(a) State the null and the alternative hypothesis.

    H0 :

    HA :

    (b) Calculate the value of the test statistic.

    test-statistic =

    Here's a big hint: It's the same 104 CEOs, so you are doing a repeated measures difference test.



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    Re: stat 226 gurus...

    This is not a repeated measures test as you are only assessing 104 ceo's once. Repeated measures would be assessing ceo's twice. So.....Here is what we have:

    n=104
    x-bar (mean) = 6.9%
    sd = 55%

    What we need is a classic z-test.

    First, we need the standard error. Take 55% divided by the square root of 104. You should get a value of 5.393. Hold onto this information.

    Second, the equation X-bar - mu divided by the standard error will give you a z-statistic (or your test statistic). In this case, mu = 0 (or we presume it to be equal to 0 as we do not know a population level mean). Thus, that leaves taking 6.9% divided by 5.393 (or the standard error). The end result is a test-statistic equal to 1.28 thus far below the critical value of 1.86 for a two-tail and 1.66 for a one tail. Thus, it is not significant at the .05 level for a one-tail directional hypothesis (such as an increase).

    H0: The mean real compensation didn't increase or remained 0 (null)
    Ha: The mean real compensation doesn't equal 0 and significantly increased.

    enjoy and i may be wrong.



  9. #9
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    Re: stat 226 gurus...

    Quote Originally Posted by optimuslott View Post
    This is not a repeated measures test as you are only assessing 104 ceo's once. Repeated measures would be assessing ceo's twice. So.....Here is what we have:

    n=104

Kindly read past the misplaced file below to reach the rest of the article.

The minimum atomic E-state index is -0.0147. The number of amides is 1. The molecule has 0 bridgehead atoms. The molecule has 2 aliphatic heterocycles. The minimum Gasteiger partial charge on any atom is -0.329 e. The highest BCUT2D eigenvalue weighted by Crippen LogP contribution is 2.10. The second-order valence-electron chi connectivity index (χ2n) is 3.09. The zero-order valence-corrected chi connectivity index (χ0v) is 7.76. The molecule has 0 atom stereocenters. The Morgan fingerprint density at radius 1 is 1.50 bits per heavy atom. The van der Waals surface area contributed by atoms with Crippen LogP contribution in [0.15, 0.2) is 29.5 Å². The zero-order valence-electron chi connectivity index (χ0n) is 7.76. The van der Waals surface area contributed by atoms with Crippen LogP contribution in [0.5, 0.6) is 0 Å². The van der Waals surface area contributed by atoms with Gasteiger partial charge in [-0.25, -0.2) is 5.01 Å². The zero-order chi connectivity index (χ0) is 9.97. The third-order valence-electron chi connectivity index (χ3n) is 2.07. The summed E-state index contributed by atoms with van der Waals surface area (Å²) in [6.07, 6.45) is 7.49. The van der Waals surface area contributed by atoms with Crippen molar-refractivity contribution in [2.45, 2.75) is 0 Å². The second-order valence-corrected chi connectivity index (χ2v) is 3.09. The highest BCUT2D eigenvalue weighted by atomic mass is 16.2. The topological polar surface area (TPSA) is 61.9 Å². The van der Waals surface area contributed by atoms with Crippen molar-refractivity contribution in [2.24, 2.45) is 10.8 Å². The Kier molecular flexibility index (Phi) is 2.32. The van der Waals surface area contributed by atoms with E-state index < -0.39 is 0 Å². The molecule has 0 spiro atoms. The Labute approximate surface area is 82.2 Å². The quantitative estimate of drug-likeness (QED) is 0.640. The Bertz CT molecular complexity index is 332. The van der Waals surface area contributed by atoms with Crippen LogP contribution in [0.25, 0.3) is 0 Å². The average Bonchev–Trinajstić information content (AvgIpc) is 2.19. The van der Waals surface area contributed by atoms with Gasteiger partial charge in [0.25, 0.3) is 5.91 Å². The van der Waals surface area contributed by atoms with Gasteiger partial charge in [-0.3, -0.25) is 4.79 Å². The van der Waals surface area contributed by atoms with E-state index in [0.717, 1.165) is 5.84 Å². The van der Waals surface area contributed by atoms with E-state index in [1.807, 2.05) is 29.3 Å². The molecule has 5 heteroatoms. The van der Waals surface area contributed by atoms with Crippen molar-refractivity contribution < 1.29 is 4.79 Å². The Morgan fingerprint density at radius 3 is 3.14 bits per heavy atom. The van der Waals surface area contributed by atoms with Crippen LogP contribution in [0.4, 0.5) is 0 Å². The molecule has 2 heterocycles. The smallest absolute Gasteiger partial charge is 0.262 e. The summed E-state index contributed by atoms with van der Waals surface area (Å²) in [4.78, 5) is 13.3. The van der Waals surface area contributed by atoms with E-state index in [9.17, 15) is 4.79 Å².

x-bar (mean) = 6.9%
    sd = 55%

    What we need is a classic z-test.

    First, we need the standard error. Take 55% divided by the square root of 104. You should get a value of 5.393. Hold onto this information.

    Second, the equation X-bar - mu divided by the standard error will give you a z-statistic (or your test statistic). In this case, mu = 0 (or we presume it to be equal to 0 as we do not know a population level mean). Thus, that leaves taking 6.9% divided by 5.393 (or the standard error). The end result is a test-statistic equal to 1.28 thus far below the critical value of 1.86 for a two-tail and 1.66 for a one tail. Thus, it is not significant at the .05 level for a one-tail directional hypothesis (such as an increase).

    H0: The mean real compensation didn't increase or remained 0 (null)
    Ha: The mean real compensation doesn't equal 0 and significantly increased.

    enjoy and i may be wrong.
    Thank you! It looks good to me I appreciate the help.



  10. #10
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    Re: stat 226 gurus...

    Quote Originally Posted by optimuslott View Post
    This is not a repeated measures test as you are only assessing 104 ceo's once. Repeated measures would be assessing ceo's twice. So.....Here is what we have:

    n=104
    x-bar (mean) = 6.9%
    sd = 55%

    What we need is a classic z-test.

    First, we need the standard error. Take 55% divided by the square root of 104. You should get a value of 5.393. Hold onto this information.

    Second, the equation X-bar - mu divided by the standard error will give you a z-statistic (or your test statistic). In this case, mu = 0 (or we presume it to be equal to 0 as we do not know a population level mean). Thus, that leaves taking 6.9% divided by 5.393 (or the standard error). The end result is a test-statistic equal to 1.28 thus far below the critical value of 1.86 for a two-tail and 1.66 for a one tail. Thus, it is not significant at the .05 level for a one-tail directional hypothesis (such as an increase).

    H0: The mean real compensation didn't increase or remained 0 (null)
    Ha: The mean real compensation doesn't equal 0 and significantly increased.

    enjoy and i may be wrong.
    Crap, you beat me to it. I was just about to type that all into my keyboard


    --Luck of the Cyrish--






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    Re: stat 226 gurus...

    OMG my eyeballs are bleeding.